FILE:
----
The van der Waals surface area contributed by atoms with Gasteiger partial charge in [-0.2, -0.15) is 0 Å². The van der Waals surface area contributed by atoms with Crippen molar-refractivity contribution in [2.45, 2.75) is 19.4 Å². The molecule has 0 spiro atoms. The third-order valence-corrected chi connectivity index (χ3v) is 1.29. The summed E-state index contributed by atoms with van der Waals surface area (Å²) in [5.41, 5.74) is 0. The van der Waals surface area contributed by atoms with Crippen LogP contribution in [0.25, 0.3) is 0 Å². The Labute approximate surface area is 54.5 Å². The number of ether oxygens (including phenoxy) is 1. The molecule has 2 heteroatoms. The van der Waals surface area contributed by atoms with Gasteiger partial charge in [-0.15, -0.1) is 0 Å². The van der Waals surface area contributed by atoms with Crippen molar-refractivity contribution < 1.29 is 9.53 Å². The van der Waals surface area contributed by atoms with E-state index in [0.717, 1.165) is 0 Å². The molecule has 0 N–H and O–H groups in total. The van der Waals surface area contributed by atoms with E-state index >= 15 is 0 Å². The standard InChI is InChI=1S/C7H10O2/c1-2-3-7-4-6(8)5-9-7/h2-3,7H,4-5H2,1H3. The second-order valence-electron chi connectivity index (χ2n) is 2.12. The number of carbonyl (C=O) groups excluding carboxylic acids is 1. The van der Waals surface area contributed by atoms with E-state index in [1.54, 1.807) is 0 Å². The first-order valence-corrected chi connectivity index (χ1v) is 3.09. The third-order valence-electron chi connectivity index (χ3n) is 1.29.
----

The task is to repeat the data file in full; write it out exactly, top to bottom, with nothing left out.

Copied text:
The van der Waals surface area contributed by atoms with Gasteiger partial charge in [-0.2, -0.15) is 0 Å². The van der Waals surface area contributed by atoms with Crippen molar-refractivity contribution in [2.45, 2.75) is 19.4 Å². The molecule has 0 spiro atoms. The third-order valence-corrected chi connectivity index (χ3v) is 1.29. The summed E-state index contributed by atoms with van der Waals surface area (Å²) in [5.41, 5.74) is 0. The van der Waals surface area contributed by atoms with Crippen LogP contribution in [0.25, 0.3) is 0 Å². The Labute approximate surface area is 54.5 Å². The number of ether oxygens (including phenoxy) is 1. The molecule has 2 heteroatoms. The van der Waals surface area contributed by atoms with Gasteiger partial charge in [-0.15, -0.1) is 0 Å². The van der Waals surface area contributed by atoms with Crippen molar-refractivity contribution < 1.29 is 9.53 Å². The van der Waals surface area contributed by atoms with E-state index in [0.717, 1.165) is 0 Å². The molecule has 0 N–H and O–H groups in total. The van der Waals surface area contributed by atoms with E-state index >= 15 is 0 Å². The standard InChI is InChI=1S/C7H10O2/c1-2-3-7-4-6(8)5-9-7/h2-3,7H,4-5H2,1H3. The second-order valence-electron chi connectivity index (χ2n) is 2.12. The number of carbonyl (C=O) groups excluding carboxylic acids is 1. The van der Waals surface area contributed by atoms with E-state index in [1.54, 1.807) is 0 Å². The first-order valence-corrected chi connectivity index (χ1v) is 3.09. The third-order valence-electron chi connectivity index (χ3n) is 1.29.